87 year old Sam Winstead leads bicycle ride for peace from North Carolina to DC!
(photo: Kevin Martin)
That’s Sam on the right, with Korean-American peace activist Jae Lee on the left, on Saturday at Lafayette Park in front of the White House. Sam, his 69 year-old cousin Joe Winstead and “youngster” Ron Scroggs (age 66) biked from Raleigh, NC to our nation’s capital on Sam’s second annual ride for peace, arriving here on a glorious spring day after seven days on their bikes. After a day of rest, Sam, a World War II veteran, will meet with NC legislators here on Capitol Hill to deliver his message of ending U.S. wars, which already got out on the local ABC station’s Saturday evening news broadcasts! Peace Action helped support the event, along with Veterans for Peace, and NC Peace Action director John Heuer, also a VFP member, was the organizer/advance man of the trek. Here’s John’s report from day three of the tour in Virginia:
Day Three, Blackstone to Gum Spring
Sam, Joe, Ron, Jim and I found the same round table as the night before at the Farmers Café in Blackstone for a hearty breakfast, before launching the Day Three Ride for Peace. The Blackstone Library was closed early Tuesday morning, so Sam wrote a note to accompany a copy of “When the World Outlawed War” and slipped it in the ‘return box’ at the library entrance.
I drove ahead marking the route as far as Goochland, and stopped at the White Hawk Music Café. Sam and I had stopped there last spring when we scouted the route for the 2012 Ride for Peace. The White Hawk offers the World’s Best Coffee Cake, great coffee, friendly service and wifi internet. Tuesday morning they hosted a couple of tables of women bridge players as well.
When I finished arranging our accommodations for Culpeper and Leesburg, I marked the remainder of the route to the Grayhaven Winery in Gum Spring, and waited by the Parrish Grocery at the corner of Hwy 250 and 522 (downtown Gum Spring). It turned out to be a long wait, but by 6:00pm Sam and Co. hove into view. It had been a harrowing ride north of Goochland on Hwy 522, as rush hour traffic backed up behind tail driver Jim on the narrow 2-lane road. Jim cringed at the thought that impatient drivers were cursing “Sam’s Ride for Peace” the sign prominently displayed on the back of Jim’s Toyota pick-up. Jim hadn’t joined this ride to piss people off. At one point a VA state trooper pulled Jim off the road and cautioned him about holding up traffic. A strong headwind and slate start helped put us in jeopardy. For next year’s ride, we’ll get an earlier start from Blackstone, and dodge the rush into Gum spring.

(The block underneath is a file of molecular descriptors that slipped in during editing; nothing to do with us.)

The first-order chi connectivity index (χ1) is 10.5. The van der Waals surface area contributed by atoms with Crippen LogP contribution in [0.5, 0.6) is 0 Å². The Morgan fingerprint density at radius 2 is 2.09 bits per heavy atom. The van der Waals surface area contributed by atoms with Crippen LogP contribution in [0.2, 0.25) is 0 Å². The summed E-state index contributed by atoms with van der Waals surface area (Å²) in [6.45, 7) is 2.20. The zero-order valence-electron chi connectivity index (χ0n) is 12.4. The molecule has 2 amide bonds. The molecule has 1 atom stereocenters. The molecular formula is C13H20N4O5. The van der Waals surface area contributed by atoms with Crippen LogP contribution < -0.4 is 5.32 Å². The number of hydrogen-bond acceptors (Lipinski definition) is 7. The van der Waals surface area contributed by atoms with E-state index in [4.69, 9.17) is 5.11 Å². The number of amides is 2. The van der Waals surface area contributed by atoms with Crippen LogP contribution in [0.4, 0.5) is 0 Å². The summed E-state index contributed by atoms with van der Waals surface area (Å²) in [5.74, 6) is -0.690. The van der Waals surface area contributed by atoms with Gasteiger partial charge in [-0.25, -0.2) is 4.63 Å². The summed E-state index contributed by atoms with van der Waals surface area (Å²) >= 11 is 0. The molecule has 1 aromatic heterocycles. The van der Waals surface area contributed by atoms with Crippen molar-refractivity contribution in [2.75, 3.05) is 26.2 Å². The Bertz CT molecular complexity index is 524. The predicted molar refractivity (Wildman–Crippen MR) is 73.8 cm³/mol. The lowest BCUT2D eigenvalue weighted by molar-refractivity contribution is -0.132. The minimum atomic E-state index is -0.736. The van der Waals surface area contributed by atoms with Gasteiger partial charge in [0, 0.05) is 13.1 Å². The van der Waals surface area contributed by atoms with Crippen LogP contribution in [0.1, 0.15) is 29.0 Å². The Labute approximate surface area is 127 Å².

Our return to the Grayhaven Winery was greeted with a warm welcome. Last year we missed our host Deon Abrams, who was catering a dinner at the South African Embassy in Washington DC. The Grayhaven features South African food and wine, and Deon is the caterer of choice for South African functions at the embassy and Ambassador’s home in DC. He is also a relative newcomer to the Grayhaven Winery. His wife Max’s parents, Chuck and Lyn Peple established the Grayhaven during the 1970’s, when it was one of just 6 wineries in Virginia. Now there are 240. As Deon described it, establishing a winery in Virginia is a popular way for rich people to lose money. Max and Deon’s son, Azra, now 8 years old, is a full head taller than last year, and sported his own new bicycle.
When we stayed with the Peples /Abrams in 2012, we donated a book to their library. Former Chapel Hill mayor and UNC Law School Dean Ken Broun had recently published “Saving Nelson Mandela—The Rivonia Trial and the Fate of South Africa.” Deon believes strongly that Nelson Mandela was the only person who could have led South Africa out of Apartheid and onward toward democracy.
After we sampled a wonderful variety of Grayhaven wines, Max served up a delicious dinner that included a venison pate made by a vegetarian friend. Chuck and Lyn are both literary folks, and Chuck showed us the newly published “400 Years—The History of Henrico County” of which he is co-author. Chuck had turned 78 just 4 days earlier, and he is determined to train for Sam’s 2014 Ride for Peace. Seeing the 87 year-old Sam Winstead on his bicycle has that effect on people.
More photos from Saturday’s gathering at Lafayette Park:
While waiting for help, the homeowner may call their insurance provider to inform them of the
problem and inquire if it’s part of the coverage. Remove and dispose of moldy material in plastic bags, if possible. However, installing a bathroom in a basement that hasn’t already been stubbed for a bathroom can be very difficult and costly.
Way to go, Sam! We’re making a similar trip – down the Mississippi in a river raft this summer – holding three Peace Conferences with the people. Please support our effort. Thanks!
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